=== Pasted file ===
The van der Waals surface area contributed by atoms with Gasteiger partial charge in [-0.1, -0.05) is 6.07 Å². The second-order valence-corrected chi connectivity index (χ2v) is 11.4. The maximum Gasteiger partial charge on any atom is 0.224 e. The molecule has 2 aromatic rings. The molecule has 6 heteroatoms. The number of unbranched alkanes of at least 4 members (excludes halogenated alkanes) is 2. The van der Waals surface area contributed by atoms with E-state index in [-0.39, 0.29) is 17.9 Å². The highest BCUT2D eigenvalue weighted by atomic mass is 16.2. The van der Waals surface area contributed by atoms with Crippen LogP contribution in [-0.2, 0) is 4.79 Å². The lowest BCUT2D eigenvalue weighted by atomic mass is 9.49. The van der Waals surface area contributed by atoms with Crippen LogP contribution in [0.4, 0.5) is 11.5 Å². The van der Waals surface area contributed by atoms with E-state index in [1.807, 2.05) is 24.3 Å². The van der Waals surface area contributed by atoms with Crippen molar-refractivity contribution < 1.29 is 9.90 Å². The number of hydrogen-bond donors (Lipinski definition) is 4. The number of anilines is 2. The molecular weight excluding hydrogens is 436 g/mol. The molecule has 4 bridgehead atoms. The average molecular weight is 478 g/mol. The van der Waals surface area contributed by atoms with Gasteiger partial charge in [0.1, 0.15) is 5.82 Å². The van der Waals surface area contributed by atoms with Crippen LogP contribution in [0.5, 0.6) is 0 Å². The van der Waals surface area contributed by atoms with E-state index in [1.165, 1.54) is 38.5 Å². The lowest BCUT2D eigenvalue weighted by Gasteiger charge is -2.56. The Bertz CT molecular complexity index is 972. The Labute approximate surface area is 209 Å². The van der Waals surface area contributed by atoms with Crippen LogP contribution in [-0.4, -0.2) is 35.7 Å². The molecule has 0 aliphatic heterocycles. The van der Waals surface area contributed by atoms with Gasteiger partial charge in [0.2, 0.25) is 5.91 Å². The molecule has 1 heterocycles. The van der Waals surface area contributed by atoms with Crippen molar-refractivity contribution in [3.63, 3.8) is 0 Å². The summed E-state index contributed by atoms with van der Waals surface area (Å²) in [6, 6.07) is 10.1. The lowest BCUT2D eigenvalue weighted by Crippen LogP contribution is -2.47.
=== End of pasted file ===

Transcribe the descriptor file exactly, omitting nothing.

The van der Waals surface area contributed by atoms with Gasteiger partial charge in [-0.1, -0.05) is 6.07 Å². The second-order valence-corrected chi connectivity index (χ2v) is 11.4. The maximum Gasteiger partial charge on any atom is 0.224 e. The molecule has 2 aromatic rings. The molecule has 6 heteroatoms. The number of unbranched alkanes of at least 4 members (excludes halogenated alkanes) is 2. The van der Waals surface area contributed by atoms with E-state index in [-0.39, 0.29) is 17.9 Å². The highest BCUT2D eigenvalue weighted by atomic mass is 16.2. The van der Waals surface area contributed by atoms with Crippen LogP contribution in [-0.2, 0) is 4.79 Å². The lowest BCUT2D eigenvalue weighted by atomic mass is 9.49. The van der Waals surface area contributed by atoms with Crippen LogP contribution in [0.4, 0.5) is 11.5 Å². The van der Waals surface area contributed by atoms with E-state index in [1.807, 2.05) is 24.3 Å². The van der Waals surface area contributed by atoms with Crippen molar-refractivity contribution < 1.29 is 9.90 Å². The number of hydrogen-bond donors (Lipinski definition) is 4. The number of anilines is 2. The molecular weight excluding hydrogens is 436 g/mol. The molecule has 4 bridgehead atoms. The average molecular weight is 478 g/mol. The van der Waals surface area contributed by atoms with Gasteiger partial charge in [0.1, 0.15) is 5.82 Å². The van der Waals surface area contributed by atoms with Crippen LogP contribution in [0.5, 0.6) is 0 Å². The van der Waals surface area contributed by atoms with E-state index in [1.165, 1.54) is 38.5 Å². The lowest BCUT2D eigenvalue weighted by Gasteiger charge is -2.56. The Bertz CT molecular complexity index is 972. The Labute approximate surface area is 209 Å². The van der Waals surface area contributed by atoms with Crippen LogP contribution in [-0.4, -0.2) is 35.7 Å². The molecule has 0 aliphatic heterocycles. The van der Waals surface area contributed by atoms with Gasteiger partial charge in [0.2, 0.25) is 5.91 Å². The molecule has 1 heterocycles. The van der Waals surface area contributed by atoms with Crippen molar-refractivity contribution in [3.63, 3.8) is 0 Å². The summed E-state index contributed by atoms with van der Waals surface area (Å²) in [6, 6.07) is 10.1. The lowest BCUT2D eigenvalue weighted by Crippen LogP contribution is -2.47.